Kieron Dyer asks Simon Milton to name his all-time Ipswich Town dream team
Former Ipswich Town star Kieron Dyer continues his series of interviews with his former Blues teammates as he talks to club legend Simon Milton.
KD: Legend is a word used a lot in football. I must admit I hate being called a legend having only played two and a half years for the team. Your career Simon has enjoyed real longevity at Portman Road. You have been player of the year, Supporters’ Player of the Year, won a promotion with the club, inducted into the Hall of Fame. Now, for me that is a legend. Of all those things, were you surprised about being entered into the Hall of Fame?
SM : Yes, it came as a massive surprise, because I’m involved in the voting! No, joking apart you don’t get a vote unless you are actually in the Hall of Fame, so I can’t say I had anything to do with it!
I would never call myself a legend. What you have done at a club constitutes that term.
But if you walk around calling yourself a legend, you will lose friends very quickly.
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I look back and think, crikey, it’s 28 years ago I came here from a non-league club (Bury Town), spending 11 years in the team and then 17 years working behind the scenes. I’m blessed to have had this opportunity. I’ve sort of had two careers at Portman Road really.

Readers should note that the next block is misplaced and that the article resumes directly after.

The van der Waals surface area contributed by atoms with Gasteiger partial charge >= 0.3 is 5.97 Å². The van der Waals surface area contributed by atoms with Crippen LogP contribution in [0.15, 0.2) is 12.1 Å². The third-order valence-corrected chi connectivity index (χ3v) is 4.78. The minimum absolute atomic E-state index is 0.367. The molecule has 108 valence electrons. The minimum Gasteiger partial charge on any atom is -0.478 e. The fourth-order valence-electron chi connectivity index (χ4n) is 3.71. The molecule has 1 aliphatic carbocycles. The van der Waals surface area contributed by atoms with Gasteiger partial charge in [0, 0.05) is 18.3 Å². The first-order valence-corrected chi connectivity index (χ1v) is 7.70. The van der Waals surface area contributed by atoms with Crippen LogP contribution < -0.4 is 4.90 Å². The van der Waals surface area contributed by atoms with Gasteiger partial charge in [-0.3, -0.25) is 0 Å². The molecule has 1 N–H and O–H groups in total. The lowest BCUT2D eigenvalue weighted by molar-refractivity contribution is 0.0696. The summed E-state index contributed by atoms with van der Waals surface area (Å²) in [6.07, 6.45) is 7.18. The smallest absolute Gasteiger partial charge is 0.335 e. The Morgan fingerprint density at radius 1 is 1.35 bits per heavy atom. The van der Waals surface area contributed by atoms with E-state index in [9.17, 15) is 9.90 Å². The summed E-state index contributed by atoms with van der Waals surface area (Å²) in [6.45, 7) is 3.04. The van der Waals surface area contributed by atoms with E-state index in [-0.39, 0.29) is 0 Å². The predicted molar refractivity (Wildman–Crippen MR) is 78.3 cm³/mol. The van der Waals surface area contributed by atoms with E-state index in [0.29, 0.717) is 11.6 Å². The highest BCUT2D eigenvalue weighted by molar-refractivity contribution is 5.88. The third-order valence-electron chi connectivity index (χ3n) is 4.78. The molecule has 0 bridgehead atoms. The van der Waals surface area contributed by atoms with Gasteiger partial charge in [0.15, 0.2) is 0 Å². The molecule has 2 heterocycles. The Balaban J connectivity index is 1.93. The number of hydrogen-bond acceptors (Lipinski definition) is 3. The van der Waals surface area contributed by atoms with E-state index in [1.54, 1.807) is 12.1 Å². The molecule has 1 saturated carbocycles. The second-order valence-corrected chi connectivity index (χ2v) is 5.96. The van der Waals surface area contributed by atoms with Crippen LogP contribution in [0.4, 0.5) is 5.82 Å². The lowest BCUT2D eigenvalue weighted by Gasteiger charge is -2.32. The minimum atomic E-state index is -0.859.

Career No.1 started at the age of 23 as a player and career No.2 started when I finished as a player. It has evolved and is still evolving. I chose a commercial career after I stopped playing and it’s been amazing.
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KD: You won promotion to the top-flight in 1992 and were Supporters’ Player of the Year in 1996. Are those the biggest highlights at Portman Road for you?
SM: It was fantastic to be voted supporters’ player of the year. The year I won was a good group too, with the likes of Alex Mathie and Ian Marshall. To be fair I’d been here nine years, so I wasn’t the new kid on block.
George Burley was the manager then. I was actually signed by John Duncan, then had John Lyall as a boss, then George. The supporters’ award was great to win but being promoted to the Premiership in ‘92 and being part of a title-winning team under John Lyall, was a time myself and the team will never ever forget.
KD: OK, so you spent a long time playing at Portman Road. What would be your all-time Ipswich XI you played with?
SM: My all time Ipswich XI? Thanks for the warning on that one Kieron! Here goes then.
Well, the majority of time I played with just two ‘keepers.
Craig Forrest was a top keeper and a really good lad and then following him was Richard Wright. What a ‘keeper he was. Young and totally unflappable, Richard was another academy player who bought into Ipswich way of doing things. If I had to go for a keeper it would be Richard.
When we signed Maurico Taricco, he came with Adrian Paz, a striker.
Taricco was the smaller name of the two, but boy did he make an impression. He was a horrible little player to play against. He’d kick you in training and you’d kick him back.